April 1, 1933: Hitler proclaimed a one-day boycott of
all Jewish shops. German citizens were not to buy anything that day from Jews.
On April 7 a law was passed forcing non-Aryans to retire from government work.
All Jews in local, state, or federal offices lost their jobs. On April 21 Jews
were forbidden to slaughter or prepare their meat according to Jewish law. On
April 25 it was announced that fewer Jews would be admitted to German
universities in order to make more room for Aryans.
When Jews sought to flee the country, the German
government forced them to leave almost everything behind: their savings, their
belongings, whatever they had. The majority of German Jews refused to believe
that things could get worse. They stayed in the hope that the anti-Semitic fever
would soon cool. But it was more than a fever; it was a growing madness.
The Nuremberg Laws
From 1933 to 1935 there was a short breathing space for
Germany's Jews. Almost two years passed while Hitler worked to make his
government all-powerful, and no important anti-Jewish laws were passed. In
August 1934 President von Hindenburg died, and Hitler declared himself
chancellor and Fuhrer of the German Reich and people. Hitler’s growing
power frightened the Jews, but they still waited for things to change. Germany
was their ancestral home and for many years it had been one of the more
enlightened nations in Europe. Then in the fall of 1935 Hitler again focused on
"the Jewish question."
On September 15, 1935, the Reichstag met in a special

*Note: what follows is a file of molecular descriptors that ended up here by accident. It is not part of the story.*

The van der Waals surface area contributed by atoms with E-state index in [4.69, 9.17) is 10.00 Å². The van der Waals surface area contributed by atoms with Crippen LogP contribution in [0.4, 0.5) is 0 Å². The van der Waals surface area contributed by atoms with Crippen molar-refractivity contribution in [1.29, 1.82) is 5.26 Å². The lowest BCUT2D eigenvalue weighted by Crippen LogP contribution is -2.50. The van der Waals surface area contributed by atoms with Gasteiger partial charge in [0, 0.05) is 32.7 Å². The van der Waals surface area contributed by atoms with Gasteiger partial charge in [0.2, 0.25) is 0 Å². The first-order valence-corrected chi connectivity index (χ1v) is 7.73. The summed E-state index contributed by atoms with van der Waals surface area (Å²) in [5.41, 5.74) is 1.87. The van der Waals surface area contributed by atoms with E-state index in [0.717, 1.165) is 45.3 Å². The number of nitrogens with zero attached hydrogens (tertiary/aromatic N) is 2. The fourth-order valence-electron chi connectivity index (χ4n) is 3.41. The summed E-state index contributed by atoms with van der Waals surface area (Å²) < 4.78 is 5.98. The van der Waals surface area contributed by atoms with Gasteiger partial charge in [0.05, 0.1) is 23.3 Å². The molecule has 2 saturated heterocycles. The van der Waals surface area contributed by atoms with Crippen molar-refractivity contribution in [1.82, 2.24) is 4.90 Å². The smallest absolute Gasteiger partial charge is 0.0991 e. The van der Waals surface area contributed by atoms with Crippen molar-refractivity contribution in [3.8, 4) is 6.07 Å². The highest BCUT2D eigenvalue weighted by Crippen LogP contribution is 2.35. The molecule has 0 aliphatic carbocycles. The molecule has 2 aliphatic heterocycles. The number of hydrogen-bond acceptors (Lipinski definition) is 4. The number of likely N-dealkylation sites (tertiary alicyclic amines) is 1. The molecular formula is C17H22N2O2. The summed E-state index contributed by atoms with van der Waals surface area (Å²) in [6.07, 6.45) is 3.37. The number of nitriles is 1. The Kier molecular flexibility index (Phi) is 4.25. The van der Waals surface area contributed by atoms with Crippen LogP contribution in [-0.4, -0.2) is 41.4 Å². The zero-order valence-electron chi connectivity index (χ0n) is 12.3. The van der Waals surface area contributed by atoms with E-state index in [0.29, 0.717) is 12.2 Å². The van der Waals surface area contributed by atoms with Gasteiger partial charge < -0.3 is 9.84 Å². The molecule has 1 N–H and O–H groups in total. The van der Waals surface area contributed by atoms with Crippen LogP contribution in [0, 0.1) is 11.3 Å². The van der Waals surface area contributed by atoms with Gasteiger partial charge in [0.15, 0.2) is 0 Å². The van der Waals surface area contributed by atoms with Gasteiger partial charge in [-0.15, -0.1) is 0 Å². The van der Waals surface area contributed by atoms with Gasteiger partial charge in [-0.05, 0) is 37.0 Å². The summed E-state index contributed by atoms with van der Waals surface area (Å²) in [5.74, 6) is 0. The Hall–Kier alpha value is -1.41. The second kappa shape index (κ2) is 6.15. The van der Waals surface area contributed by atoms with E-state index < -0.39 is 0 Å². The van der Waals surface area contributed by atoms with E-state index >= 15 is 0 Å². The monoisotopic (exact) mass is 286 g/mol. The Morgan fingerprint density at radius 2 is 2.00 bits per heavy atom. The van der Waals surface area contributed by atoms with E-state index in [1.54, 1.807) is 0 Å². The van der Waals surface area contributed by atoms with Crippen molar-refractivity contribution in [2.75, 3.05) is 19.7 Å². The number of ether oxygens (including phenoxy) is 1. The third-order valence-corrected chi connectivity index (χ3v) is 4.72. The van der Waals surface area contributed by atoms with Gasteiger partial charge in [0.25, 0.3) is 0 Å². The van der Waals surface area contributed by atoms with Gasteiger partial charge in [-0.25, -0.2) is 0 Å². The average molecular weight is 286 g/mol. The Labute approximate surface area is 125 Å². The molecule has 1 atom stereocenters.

party congress in Nuremberg. For the Nazis it was a day of celebration. They had
just passed the so-called Nuremberg Laws declaring that Jews were no longer
German citizens--now Jews were "subjects." They were no longer allowed
to marry German citizens or to hire German women under the age of forty-five as
servants or household help.
In 1936 Jews lost the right to vote in elections.
Stores, shops, lawyers' and doctors' offices, displayed signs saying, “Jews
Not Welcome.” These signs were taken down when the Olympic Games came to
Berlin in August. But they were put up again as soon as the flock of tourists
from around the world had gone. A few token Jews were allowed to participate in
the Olympics; and the Nazis were upset when a black American, Jesse Owens, won
four championships in track events, breaking two world records and besting all
More Jews lost their jobs in the following years. In
July 1938 the Jews were told they could no longer be brokers, office managers,
tourist guides, or real estate agents. In September it was announced that Jewish
doctors were no longer doctors but just "medical assistants."
Even Jewish names came under attack. Any street name
that sounded Jewish was changed. Jews whose first names did not sound "Jewish"
enough were made to add the name "Israel" or "Sarah" so that
they would not be mistaken for Aryans. Jews had to carry special identification
cards showing that they were Jewish. In October 1938 all Jewish passports were
stamped with a "J" for "Jude" (Jew).
It was clear that the Nazis were trying to force Jews
to leave Germany. But the Jews, like all other Germans, had suffered from the